The Byrds “Notorious Byrd Brothers”

Notorious Byrd Brothers

Na Na Notorious! The Byrds sure are notorious gangstas and especially on this album, recommended as a good introduction to The Byrds. The Byrds were a huge, huge group back in the day. Sometimes, today, it seems like they aren’t considered up there with the big boys (Beatles, Stones, Who, Byrds), but to those in the know, it’s no question. The Byrds were a monumental force in mashing up the folk and rock scenes, and they were also huge fans of Bob Dylan (averaging around two Dylan covers per release). On Notorious Byrd Brothers, they hit their pyschedelic apex, enlisted the Moog synthesizer, fell apart, and created a masterpiece.

They say the horse replaced David Crosby on the sleeve there, he quit the band halfway through the Notorious sessions, as did drummer Michael Clarke. But Chris and McGuinn knew where The Byrds ought to be going (just consult their next album, the heroic and classic Sweetheart of the Rodeo). Some more about this album: produced by Gary Usher;¬† SFX transitions, swirling 12-string guitars, laid-back rhythms, ever present and beautiful Byrd harmonies, and two of the greatest Carole King/Gerry Goffin penned hits (“Goin’ Back” and “Wasn’t Born To Follow,” (Easy Rider Soundtrack).

It’s the most psych of the Byrds’ outings, closing with the trippy “Space Odyssey,” apparently an attempt to get a piece of Kubrick’s movie soundtrack. All the Byrds reissues are great, with plenty of bonus. Remarkably, all of it on this one is really good. Especially the super-weird “Moog Raga.”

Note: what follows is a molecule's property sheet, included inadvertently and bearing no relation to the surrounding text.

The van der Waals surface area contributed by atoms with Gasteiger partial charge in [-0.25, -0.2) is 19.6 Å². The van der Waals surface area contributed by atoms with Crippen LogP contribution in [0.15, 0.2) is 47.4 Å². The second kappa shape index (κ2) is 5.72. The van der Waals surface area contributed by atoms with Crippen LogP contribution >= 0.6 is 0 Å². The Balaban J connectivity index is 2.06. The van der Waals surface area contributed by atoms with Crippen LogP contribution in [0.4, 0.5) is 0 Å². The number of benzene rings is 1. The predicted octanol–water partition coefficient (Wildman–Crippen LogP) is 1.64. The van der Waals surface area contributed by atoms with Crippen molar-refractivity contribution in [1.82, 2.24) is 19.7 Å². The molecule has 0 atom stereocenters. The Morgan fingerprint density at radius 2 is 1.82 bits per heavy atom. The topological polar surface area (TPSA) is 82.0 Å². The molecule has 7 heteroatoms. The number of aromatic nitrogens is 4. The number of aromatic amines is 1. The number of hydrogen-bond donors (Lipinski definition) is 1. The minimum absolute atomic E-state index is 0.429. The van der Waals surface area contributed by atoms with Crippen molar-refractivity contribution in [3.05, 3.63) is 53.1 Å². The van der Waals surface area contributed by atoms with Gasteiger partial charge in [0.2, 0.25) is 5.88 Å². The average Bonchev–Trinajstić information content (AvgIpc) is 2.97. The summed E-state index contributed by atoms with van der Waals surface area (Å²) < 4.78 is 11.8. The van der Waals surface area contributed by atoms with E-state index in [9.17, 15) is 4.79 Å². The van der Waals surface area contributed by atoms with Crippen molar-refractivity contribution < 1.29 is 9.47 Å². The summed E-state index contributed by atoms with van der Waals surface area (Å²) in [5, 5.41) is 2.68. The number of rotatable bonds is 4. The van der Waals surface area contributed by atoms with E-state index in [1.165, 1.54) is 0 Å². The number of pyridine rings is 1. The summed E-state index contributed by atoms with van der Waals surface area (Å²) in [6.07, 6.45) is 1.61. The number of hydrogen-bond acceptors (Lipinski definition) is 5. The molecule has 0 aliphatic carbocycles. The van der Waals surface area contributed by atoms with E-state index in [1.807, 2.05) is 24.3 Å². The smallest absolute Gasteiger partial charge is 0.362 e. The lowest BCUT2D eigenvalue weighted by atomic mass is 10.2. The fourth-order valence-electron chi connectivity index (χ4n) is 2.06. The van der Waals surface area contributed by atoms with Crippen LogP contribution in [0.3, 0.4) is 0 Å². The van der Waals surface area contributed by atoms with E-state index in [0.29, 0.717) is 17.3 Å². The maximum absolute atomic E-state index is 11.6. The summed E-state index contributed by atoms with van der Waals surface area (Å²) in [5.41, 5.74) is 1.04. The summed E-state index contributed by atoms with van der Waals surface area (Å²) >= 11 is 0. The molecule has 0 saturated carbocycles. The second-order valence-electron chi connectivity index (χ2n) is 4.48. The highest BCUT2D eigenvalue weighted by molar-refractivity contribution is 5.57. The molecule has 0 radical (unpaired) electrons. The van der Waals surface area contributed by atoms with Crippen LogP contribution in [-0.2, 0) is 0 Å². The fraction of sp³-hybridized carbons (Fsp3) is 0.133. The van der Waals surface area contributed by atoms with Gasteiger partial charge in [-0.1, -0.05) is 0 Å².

Besides, if you don’t have any Byrds, you won’t understand when we refer to them every other review.

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“Draft Morning”

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15 Comments.

  • holy sh*#, I never realized the Byrds got this psychedelic.

  • Kenneth

    It might be interesting to note that this record was among the first to use the Moog synthesizer. The man who programmed the Moog in the studio for Gary Usher co. was Paul Beaver. He (along with collaborator Bernie Krause) released “The Nonesuch Guide to Electronic Music” in 1967 on Nonesuch Records, and I believe that record to be the highest selling technical demonstration record of all time (certainly for that time). It is a brilliant recording!

    Beaver and Krause were also responsible for Moog-ing many popular records during that period (including work by The Beatles,The Doors,The Rolling Stones, et. al.) and were employed, for a period, by the R.A. Moog company as west coast sales representatives.

  • Ken

    It should also be mentioned that Beaver and Krause helped (in no small part) introduce the music world to the synthesizer. They had a Moog demonstration booth at the Monterey Pop Festival!

  • J

    The Byrds sound influenced legions of bands from the Replacements, REM, Husker Du and the Minutemen – some big names. They were influential then and still now. That first album alone is revolutionary and considered one of the best ever!

  • Ken

    Without production efforts from those aforementioned fellars (Beaver, Usher), I don’t think this would have been considered a whole lot different from previous efforts. The songwriting is good. “Moog Raga” is good. I believe Sweetheart of The Rodeo to be a superior effort.